Salt to the Sea

by | Nov 23, 2018 | IBBYLink Autumn 2017

Ruta Sepetys

Growing up were you conscious of your Lithuanian heritage? Did you read books by Lithuanian authors – or indeed have access to any?

Growing up with the name ‘Ruta Sepetys’ always raised questions. People constantly asked about the origin of my name, so discussion of my Lithuanian roots has been a strong part of my identity since childhood. My mother, however, was American so we ere raised speaking English in the house and, as a result, I can’t read the Lithuanian language well. So that prohibited me from reading books in the Lithuanian language.

When did you know you wanted to write and specifically write for young people? Were you always drawn to the historical genre?

I’ve always known that I wanted to write for young readers. Books we read as teens have the opportunity to make a profound, lasting impression that stays with us into adulthood. Young adults are deep thinkers. They process story with an intense emotional truth. They have a profound sense of justice and they are an honest and tough audience.

Yes, I’ve always been drawn to the historical genre. Writing historical fiction is like being a detective. I love discovering secrets, hidden facts, and hidden heroes. Sometimes history can be perceived as boring. But through characters and story, historical statistics become human and suddenly we care for people we’ve never met, we can find their country on a map, and then – the history matters. Through historical fiction we can give a voice to those who will never have a chance to tell their story. That inspires me!

How did you discover the ‘lost histories’ that have attracted you? Both in Between ShadeoGreand most recently Salt to thSea? Was there a family/personal connection at all to either of these histories for you?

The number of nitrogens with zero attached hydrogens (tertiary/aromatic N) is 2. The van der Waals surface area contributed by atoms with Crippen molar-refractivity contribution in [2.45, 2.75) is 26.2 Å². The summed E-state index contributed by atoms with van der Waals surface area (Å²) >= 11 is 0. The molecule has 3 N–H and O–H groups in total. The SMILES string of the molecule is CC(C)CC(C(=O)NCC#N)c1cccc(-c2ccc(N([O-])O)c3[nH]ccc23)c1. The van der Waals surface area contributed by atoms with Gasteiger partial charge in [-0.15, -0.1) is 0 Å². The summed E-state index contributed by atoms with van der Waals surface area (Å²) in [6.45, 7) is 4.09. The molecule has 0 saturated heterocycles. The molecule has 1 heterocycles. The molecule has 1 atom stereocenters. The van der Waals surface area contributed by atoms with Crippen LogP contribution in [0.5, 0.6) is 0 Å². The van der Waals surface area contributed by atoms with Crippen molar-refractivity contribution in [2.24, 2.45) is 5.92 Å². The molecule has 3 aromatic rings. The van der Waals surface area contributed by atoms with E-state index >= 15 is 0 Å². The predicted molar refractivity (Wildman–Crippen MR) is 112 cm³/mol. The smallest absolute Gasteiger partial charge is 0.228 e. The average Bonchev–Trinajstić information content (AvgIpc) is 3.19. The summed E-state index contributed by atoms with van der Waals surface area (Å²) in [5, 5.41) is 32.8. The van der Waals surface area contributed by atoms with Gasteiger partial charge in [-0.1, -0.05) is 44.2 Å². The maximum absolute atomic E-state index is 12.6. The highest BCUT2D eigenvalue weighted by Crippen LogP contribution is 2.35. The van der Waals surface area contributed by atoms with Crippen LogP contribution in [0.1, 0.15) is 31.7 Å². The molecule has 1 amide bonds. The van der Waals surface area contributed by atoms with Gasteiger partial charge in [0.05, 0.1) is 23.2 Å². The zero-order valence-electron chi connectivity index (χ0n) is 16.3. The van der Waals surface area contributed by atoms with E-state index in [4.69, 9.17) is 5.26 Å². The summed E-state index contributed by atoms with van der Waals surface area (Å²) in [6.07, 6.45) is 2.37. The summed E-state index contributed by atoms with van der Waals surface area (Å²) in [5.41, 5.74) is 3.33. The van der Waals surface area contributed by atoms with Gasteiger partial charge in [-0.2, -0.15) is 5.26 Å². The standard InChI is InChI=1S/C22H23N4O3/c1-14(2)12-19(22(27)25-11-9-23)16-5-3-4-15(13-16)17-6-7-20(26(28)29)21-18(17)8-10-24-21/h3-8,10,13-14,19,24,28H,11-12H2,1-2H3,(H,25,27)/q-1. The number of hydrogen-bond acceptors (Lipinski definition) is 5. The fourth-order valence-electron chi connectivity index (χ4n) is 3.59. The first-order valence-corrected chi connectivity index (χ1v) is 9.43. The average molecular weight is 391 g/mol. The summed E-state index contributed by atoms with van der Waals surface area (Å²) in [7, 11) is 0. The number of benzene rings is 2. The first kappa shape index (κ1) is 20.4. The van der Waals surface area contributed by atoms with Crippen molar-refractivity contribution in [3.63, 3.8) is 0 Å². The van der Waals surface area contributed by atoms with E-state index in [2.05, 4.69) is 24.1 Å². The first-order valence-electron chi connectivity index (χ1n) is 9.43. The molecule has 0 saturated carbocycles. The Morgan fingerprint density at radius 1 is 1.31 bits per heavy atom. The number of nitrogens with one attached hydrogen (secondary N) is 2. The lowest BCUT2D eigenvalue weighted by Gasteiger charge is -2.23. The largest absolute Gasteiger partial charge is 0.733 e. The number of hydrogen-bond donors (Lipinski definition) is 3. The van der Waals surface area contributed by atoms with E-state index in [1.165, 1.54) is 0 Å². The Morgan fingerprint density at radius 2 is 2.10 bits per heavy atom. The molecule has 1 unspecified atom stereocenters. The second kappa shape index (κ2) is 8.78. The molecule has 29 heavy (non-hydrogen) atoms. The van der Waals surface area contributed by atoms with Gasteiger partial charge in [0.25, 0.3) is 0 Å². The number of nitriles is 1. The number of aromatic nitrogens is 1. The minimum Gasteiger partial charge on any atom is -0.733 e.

I’m drawn to hidden history and stories of strength through struggle, so I look for topics that contain those elements. Salt to the Sea and Between Shades of Grey both contain themes of hope, courage, love and loss. Yes, I have a family connection to both novels. My father’s family was deported to Siberia and that inspired Between Shades of Grey. My father’s cousin was part of the refugee evacuation in 1945 and had a passage on the Wilhelm Gustloff. She is the one who inspired me to write Salt to the Sea.

Do you do a lot of research? How did you go about this? Were there any special or interesting aspects that helped bring the period/situations alive?

I adore the research process. For research, I first read all the non-fiction sources available. I speak with academics and historians. I then travel to the country where the story takes place to explore the landscape, the culture and the people. I generally interview dozens of people while researching a book. I then weave stories from many people together into one character so that way I’m representing a larger human experience and not just one person.

Where did your characters come from? Though in Between Shades of Grey your characters are Lithuanian, in Salt to the Sea, they all have very different backgrounds and nationalities. Was it difficult to create distinct voices for them?

The characters in Between Shades of Grey were inspired by many people I interviewed during my research and also by people I know or admire. While researching Salt to the Sea I was reminded of how many regions and countries were affected and suffered during the evacuation. When I interviewed people from those different countries, I realised that human beings may experience the same event but will have dramatically different interpretations of it. Every human being views history through their own cultural lens so I created characters who would give a voice to a particular regional experience and allow the reader to look through their lens.

Do you feel that authors – particularly those writing for young people – have a real responsibility to bring these lost incidents to light? Do you feel a responsibility not just to an audience who will have never learnt about them, but also to an audience for whom it is part of their history?

I hope that by sharing difficult parts of history with young people they will study them, learn from the mistakes of the past, and strive to create hope for a more just future. I feel a responsibility to strive for accuracy and authenticity.

Ruta Sepetys is the author of the 2017 CILIP Carnegie Medal winning book Salt to the Sea.